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Peru's Congress Narrowly OKs Humala's New Cabinet on 3rd Vote

FILE - Peru's President Ollanta Humala speaks during an interview at the government palace in Lima, July 12, 2014.
FILE - Peru's President Ollanta Humala speaks during an interview at the government palace in Lima, July 12, 2014.

Peru's Congress narrowly ratified President Ollanta Humala's embattled cabinet on Tuesday after the ruling party offered to suspend a rule requiring independent workers to pay into a pension program.

Humala secured scarcely enough support for his sixth cabinet in three years with 55 votes. Fifty-four lawmakers voted against his cabinet and nine abstained.

The vote was the third after a majority of lawmakers balked at the cabinet's ratification last week, part of a bid to pressure Humala on a raft of demands ranging from ministerial changes to the repeal of the pension law.

Passed in 2012 when Humala wielded more power in Congress, the pension law mandates independent workers to pay into a private pension fund or the state pension program.

Peru's private pension system is the most important source of investment capital in the country, managing some $39 billion.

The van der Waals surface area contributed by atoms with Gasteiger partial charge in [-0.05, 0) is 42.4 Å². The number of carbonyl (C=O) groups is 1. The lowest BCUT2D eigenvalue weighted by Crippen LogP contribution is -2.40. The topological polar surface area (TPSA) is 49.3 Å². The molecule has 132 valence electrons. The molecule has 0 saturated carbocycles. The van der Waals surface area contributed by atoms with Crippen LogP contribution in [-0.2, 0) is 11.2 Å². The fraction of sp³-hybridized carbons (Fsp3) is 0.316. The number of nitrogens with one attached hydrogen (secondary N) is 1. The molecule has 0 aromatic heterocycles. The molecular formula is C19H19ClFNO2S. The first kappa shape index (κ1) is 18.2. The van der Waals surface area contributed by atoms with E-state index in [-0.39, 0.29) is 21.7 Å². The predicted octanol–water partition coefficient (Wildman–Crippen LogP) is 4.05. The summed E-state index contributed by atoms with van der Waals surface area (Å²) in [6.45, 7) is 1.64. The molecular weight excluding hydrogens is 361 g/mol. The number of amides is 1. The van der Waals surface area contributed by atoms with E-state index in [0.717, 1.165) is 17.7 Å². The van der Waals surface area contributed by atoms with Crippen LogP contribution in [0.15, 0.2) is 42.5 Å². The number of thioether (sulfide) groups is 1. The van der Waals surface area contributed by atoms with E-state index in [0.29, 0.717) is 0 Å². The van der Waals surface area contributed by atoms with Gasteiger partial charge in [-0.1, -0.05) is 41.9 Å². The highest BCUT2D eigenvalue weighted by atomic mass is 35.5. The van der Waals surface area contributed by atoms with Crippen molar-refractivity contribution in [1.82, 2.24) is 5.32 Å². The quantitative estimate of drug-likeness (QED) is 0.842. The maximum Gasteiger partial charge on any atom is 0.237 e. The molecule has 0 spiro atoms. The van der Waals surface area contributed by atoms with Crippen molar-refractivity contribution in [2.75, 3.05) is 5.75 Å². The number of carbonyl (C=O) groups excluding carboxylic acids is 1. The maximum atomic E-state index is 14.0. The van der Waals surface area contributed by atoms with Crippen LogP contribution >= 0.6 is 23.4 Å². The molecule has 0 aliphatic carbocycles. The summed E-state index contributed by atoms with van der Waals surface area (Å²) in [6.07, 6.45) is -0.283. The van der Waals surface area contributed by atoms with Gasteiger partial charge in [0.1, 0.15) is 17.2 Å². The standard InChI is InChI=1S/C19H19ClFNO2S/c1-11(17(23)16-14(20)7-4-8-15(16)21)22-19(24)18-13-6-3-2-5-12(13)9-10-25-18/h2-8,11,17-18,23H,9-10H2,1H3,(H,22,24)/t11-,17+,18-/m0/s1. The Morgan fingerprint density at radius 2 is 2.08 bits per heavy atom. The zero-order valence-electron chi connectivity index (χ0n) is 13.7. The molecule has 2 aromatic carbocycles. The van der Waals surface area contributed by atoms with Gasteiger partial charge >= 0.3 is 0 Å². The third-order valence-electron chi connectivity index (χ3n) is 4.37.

After the law was passed, Habitat, a unit of Chile's Inversiones La Construccion, won the right to sign up all new contributors to the private system by offering the lowest fees.

The president of Humala's nationalist party, first lady Nadine Heredia, said on Twitter that the party and its allies in Congress would back suspension of the independent worker rule in the pension law.

It is unclear how long the requirement would be on hold, or what impact it would have on Habitat.

Habitat declined to comment on the law's suspension until a formal decision by the government is taken.

Humala's previous cabinet also faced three votes before securing congressional approval in March. That marked the first time in more than a decade that the constitutional ratification requirement was not just a routine formality.

The latest political crisis emerged after Humala's power in Congress waned further. In late July six lawmakers left his party's political bloc in Congress, leaving it with a one-vote edge over the main opposition party.

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